Ohio has more than 400 agricultural educators. Though this career can be demanding, it is always rewarding!
To write a testimony on why you choose to Teach Ag, click here!
“Know the job can feel challenging and overwhelming but in the end you will never regret the moments you spent with students. You are making a huge difference in their lives whether they tell you or not.” – Mallory Zachrich, Urbana
“I would tell an aspiring ag educator to make sure that at the end of each day they can articulate what they did for students. As an ag teacher you will be bogged down with paperwork and meetings that you won’t expect; however, many of us want to serve students. I have chosen over the past few years to reflect each day on what I accomplished for students and it has helped me stay positive and love my job even more.” – Katrina Swinehart, Cedarville-GCCC
“Teaching is one of the most rewarding and depressing jobs you will ever have. It is the hardest and most important job in the world.” – Bill Keck, Marysville
“Do not think twice about this opportunity! Take advantage of every opportunity available to learn how to become a better teacher, connect with students, and build a high quality program. Being an agricultural educator gives you the opportunity to make a difference in the lives of students. I don’t know of a better career!” – Whitney Short, Anthony Wayne
“I was in FFA in high school many years ago. The foundation for a successful decade’s long career in industry were laid during those years as an FFA member going from a shy quiet Freshman to running for a State office as a Senior. I can now use what I learned in industry to ‘pay back’ FFA for all it gave me over the years.” – John Marshall, Hardin Northern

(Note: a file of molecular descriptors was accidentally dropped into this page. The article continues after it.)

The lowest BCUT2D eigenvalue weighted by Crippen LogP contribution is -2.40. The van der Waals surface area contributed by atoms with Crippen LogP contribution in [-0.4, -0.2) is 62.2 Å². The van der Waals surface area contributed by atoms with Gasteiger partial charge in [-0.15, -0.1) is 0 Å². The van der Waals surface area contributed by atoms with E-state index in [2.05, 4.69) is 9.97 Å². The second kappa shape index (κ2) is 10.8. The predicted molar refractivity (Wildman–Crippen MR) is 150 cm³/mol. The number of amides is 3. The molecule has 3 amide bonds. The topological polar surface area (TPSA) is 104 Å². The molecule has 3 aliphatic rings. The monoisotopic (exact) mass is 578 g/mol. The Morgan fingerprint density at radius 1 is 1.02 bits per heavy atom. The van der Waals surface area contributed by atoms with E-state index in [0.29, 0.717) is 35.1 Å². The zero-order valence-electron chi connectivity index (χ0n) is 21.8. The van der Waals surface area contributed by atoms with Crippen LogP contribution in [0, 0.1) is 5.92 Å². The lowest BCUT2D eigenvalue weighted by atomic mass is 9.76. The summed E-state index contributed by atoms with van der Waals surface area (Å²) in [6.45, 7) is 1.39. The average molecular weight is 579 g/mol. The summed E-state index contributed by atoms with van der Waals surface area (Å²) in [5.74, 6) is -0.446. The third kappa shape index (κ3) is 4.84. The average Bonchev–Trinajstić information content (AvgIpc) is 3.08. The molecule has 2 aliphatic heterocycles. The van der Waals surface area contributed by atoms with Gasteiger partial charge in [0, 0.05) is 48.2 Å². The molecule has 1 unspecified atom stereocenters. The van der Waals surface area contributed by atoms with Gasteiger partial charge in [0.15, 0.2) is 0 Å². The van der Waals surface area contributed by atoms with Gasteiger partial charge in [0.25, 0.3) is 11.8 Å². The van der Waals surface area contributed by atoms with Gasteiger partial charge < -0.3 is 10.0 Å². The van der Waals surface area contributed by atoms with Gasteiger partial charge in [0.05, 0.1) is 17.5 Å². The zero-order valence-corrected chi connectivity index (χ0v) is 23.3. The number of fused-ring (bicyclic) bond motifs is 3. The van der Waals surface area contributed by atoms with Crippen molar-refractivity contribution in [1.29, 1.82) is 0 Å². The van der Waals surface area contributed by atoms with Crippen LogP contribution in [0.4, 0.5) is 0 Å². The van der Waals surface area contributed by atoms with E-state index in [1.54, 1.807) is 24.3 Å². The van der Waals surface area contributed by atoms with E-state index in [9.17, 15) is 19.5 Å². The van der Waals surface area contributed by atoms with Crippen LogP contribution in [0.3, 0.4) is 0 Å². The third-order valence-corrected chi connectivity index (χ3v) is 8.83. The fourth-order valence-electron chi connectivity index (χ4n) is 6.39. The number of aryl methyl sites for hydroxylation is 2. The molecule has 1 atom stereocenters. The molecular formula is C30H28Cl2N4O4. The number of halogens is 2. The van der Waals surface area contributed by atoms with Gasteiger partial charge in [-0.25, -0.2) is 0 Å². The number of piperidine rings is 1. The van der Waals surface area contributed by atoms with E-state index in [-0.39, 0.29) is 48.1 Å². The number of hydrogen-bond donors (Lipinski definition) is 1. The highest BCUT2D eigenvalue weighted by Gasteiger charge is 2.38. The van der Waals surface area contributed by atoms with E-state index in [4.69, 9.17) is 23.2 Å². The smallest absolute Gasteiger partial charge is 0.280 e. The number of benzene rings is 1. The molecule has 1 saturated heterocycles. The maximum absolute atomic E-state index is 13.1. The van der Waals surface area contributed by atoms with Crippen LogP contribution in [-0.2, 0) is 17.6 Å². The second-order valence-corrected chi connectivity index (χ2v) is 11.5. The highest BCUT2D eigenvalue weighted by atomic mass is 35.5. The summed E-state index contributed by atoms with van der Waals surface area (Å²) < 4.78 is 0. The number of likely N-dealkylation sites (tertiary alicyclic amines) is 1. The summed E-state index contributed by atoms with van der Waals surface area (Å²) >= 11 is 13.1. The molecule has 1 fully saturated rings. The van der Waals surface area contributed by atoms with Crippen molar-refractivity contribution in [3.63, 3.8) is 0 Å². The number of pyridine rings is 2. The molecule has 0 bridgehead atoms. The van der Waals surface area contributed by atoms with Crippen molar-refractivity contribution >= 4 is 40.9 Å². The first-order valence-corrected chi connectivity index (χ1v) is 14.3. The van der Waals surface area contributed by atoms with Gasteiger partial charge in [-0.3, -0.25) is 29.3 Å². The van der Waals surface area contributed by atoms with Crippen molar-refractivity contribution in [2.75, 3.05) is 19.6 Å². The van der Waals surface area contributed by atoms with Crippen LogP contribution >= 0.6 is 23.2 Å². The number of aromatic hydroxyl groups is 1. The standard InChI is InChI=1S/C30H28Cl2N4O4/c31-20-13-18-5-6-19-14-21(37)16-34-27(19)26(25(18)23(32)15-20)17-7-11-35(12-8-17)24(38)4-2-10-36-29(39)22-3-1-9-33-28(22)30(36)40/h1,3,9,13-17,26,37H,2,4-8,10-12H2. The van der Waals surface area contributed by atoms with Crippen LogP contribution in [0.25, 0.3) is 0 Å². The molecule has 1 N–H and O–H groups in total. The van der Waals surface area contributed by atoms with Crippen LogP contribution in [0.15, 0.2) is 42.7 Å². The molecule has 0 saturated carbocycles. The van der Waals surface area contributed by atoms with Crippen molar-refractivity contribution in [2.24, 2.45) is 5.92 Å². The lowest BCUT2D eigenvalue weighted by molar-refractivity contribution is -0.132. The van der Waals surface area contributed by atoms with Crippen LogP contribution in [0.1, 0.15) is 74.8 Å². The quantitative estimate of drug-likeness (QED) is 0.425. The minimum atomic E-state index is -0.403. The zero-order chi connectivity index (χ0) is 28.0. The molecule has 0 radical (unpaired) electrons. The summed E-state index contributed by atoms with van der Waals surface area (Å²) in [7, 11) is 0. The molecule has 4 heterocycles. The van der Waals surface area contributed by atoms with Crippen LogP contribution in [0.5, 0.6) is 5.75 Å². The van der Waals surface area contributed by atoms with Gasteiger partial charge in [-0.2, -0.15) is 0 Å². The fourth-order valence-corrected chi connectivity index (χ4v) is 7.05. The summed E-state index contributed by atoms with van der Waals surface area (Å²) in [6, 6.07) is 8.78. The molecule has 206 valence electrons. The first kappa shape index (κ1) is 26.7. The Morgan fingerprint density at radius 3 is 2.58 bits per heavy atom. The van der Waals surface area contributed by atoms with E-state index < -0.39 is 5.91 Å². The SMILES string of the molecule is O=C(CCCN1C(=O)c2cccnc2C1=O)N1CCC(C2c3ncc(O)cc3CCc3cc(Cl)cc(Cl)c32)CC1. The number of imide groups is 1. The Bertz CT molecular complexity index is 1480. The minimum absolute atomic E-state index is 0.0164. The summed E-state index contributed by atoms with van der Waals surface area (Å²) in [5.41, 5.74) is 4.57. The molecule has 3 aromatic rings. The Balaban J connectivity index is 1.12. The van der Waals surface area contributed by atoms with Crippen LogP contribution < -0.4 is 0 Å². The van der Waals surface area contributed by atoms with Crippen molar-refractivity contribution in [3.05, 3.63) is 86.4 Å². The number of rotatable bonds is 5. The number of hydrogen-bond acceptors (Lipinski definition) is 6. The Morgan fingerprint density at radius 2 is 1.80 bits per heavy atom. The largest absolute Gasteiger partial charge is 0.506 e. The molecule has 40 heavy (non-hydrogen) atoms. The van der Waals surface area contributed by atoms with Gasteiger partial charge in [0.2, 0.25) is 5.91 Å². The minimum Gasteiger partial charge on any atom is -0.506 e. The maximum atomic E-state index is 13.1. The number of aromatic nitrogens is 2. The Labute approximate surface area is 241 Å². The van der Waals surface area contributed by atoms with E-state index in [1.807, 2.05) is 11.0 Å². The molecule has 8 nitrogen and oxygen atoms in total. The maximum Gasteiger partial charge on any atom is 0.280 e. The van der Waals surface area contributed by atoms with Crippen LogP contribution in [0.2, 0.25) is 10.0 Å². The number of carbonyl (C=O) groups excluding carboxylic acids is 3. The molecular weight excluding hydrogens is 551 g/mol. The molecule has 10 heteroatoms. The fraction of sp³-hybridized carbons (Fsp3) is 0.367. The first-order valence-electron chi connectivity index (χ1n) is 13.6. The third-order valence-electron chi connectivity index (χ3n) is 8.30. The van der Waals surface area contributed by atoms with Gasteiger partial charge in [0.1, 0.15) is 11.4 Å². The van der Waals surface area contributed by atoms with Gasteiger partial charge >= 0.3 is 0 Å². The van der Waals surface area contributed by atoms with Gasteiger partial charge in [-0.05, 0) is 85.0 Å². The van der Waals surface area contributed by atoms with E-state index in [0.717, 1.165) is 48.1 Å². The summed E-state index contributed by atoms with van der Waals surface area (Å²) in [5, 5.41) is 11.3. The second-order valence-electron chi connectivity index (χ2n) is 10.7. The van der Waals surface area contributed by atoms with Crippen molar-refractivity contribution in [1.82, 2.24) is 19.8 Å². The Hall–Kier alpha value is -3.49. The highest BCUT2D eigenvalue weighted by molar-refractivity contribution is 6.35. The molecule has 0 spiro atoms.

“Teaching agriculture is like riding the wildest roller coaster you could ever imagine, helping students who sometimes don’t want help and receiving thank yous in the most imaginable ways!” – Jessica Helsinger, Covington UVCC
“My favorite part of being an agriscience educator is helping students realize the diversity of the industry. Regardless of what career they choose, it will touch agriculture in some way. We’re not just farmers anymore.” – Jess Tracey, North Central
“Teaching ag is a time and place where you can reach students in and outside of the norm of agriculture. It allows them to learn something different and interest them and teaches them life skills.” – Ericka Priest, Crestview – Convoy
“Teaching ag is fast paced and always changing. In no other course do you get to change topic so drastically between class period.” – Ellen Keck, Arlington
“An ag teacher can have 100 students earn state and American degrees, but to me, it matters more that 100 students are living out their lives successfully and raising families of their own in part because of the influence and impact you have made on them.” – Darrick Riggs, Southeastern Clark
“My favorite part of teaching agriculture is taking young kids and seeing them grow. The ‘newbees’ in AFNR and introducing them to FFA is like planting a seed.” – Bryan Etzler, Tinora
“My favorite part of being an agricultural educator is getting to know my students and building relationships with them and their families (and being able to poke fun at them from time to time!). ” – Abbey VanTyne, Norwayne